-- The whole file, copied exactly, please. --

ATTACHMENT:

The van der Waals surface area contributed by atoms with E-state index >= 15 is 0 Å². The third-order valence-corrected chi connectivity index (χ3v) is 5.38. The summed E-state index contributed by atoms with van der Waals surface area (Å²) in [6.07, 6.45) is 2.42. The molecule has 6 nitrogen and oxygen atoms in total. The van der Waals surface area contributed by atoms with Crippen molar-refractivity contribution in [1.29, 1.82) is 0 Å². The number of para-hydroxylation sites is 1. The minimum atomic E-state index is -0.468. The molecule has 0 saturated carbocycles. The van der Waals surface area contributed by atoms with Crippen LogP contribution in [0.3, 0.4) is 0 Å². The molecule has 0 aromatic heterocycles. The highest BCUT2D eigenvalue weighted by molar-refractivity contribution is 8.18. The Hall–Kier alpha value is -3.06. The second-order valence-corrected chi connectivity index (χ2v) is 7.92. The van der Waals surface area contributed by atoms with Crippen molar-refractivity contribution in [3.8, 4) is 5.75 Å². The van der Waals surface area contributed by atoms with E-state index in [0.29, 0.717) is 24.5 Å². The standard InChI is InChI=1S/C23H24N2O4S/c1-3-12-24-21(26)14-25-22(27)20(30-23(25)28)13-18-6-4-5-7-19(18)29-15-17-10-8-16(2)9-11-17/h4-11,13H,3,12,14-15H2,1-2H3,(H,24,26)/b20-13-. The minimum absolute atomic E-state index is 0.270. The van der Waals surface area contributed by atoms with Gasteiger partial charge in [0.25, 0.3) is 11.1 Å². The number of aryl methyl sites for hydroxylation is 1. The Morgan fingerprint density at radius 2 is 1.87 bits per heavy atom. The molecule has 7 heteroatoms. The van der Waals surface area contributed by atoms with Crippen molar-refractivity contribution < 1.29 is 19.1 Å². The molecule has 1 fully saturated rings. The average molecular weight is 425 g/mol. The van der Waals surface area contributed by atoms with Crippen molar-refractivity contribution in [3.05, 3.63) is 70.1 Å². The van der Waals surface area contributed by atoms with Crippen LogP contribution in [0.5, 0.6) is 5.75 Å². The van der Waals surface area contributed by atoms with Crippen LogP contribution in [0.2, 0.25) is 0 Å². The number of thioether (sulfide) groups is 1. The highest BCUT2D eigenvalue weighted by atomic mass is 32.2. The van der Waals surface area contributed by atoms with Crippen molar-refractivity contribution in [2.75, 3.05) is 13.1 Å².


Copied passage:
The van der Waals surface area contributed by atoms with E-state index >= 15 is 0 Å². The third-order valence-corrected chi connectivity index (χ3v) is 5.38. The summed E-state index contributed by atoms with van der Waals surface area (Å²) in [6.07, 6.45) is 2.42. The molecule has 6 nitrogen and oxygen atoms in total. The van der Waals surface area contributed by atoms with Crippen molar-refractivity contribution in [1.29, 1.82) is 0 Å². The number of para-hydroxylation sites is 1. The minimum atomic E-state index is -0.468. The molecule has 0 saturated carbocycles. The van der Waals surface area contributed by atoms with Crippen LogP contribution in [0.3, 0.4) is 0 Å². The molecule has 0 aromatic heterocycles. The highest BCUT2D eigenvalue weighted by molar-refractivity contribution is 8.18. The Hall–Kier alpha value is -3.06. The second-order valence-corrected chi connectivity index (χ2v) is 7.92. The van der Waals surface area contributed by atoms with Crippen molar-refractivity contribution in [3.8, 4) is 5.75 Å². The van der Waals surface area contributed by atoms with E-state index in [0.29, 0.717) is 24.5 Å². The standard InChI is InChI=1S/C23H24N2O4S/c1-3-12-24-21(26)14-25-22(27)20(30-23(25)28)13-18-6-4-5-7-19(18)29-15-17-10-8-16(2)9-11-17/h4-11,13H,3,12,14-15H2,1-2H3,(H,24,26)/b20-13-. The minimum absolute atomic E-state index is 0.270. The van der Waals surface area contributed by atoms with Gasteiger partial charge in [0.25, 0.3) is 11.1 Å². The number of aryl methyl sites for hydroxylation is 1. The Morgan fingerprint density at radius 2 is 1.87 bits per heavy atom. The molecule has 7 heteroatoms. The van der Waals surface area contributed by atoms with Crippen molar-refractivity contribution < 1.29 is 19.1 Å². The molecule has 1 fully saturated rings. The average molecular weight is 425 g/mol. The van der Waals surface area contributed by atoms with Crippen molar-refractivity contribution in [3.05, 3.63) is 70.1 Å². The van der Waals surface area contributed by atoms with Crippen LogP contribution in [0.5, 0.6) is 5.75 Å². The van der Waals surface area contributed by atoms with Crippen LogP contribution in [0.2, 0.25) is 0 Å². The number of thioether (sulfide) groups is 1. The highest BCUT2D eigenvalue weighted by atomic mass is 32.2. The van der Waals surface area contributed by atoms with Crippen molar-refractivity contribution in [2.75, 3.05) is 13.1 Å².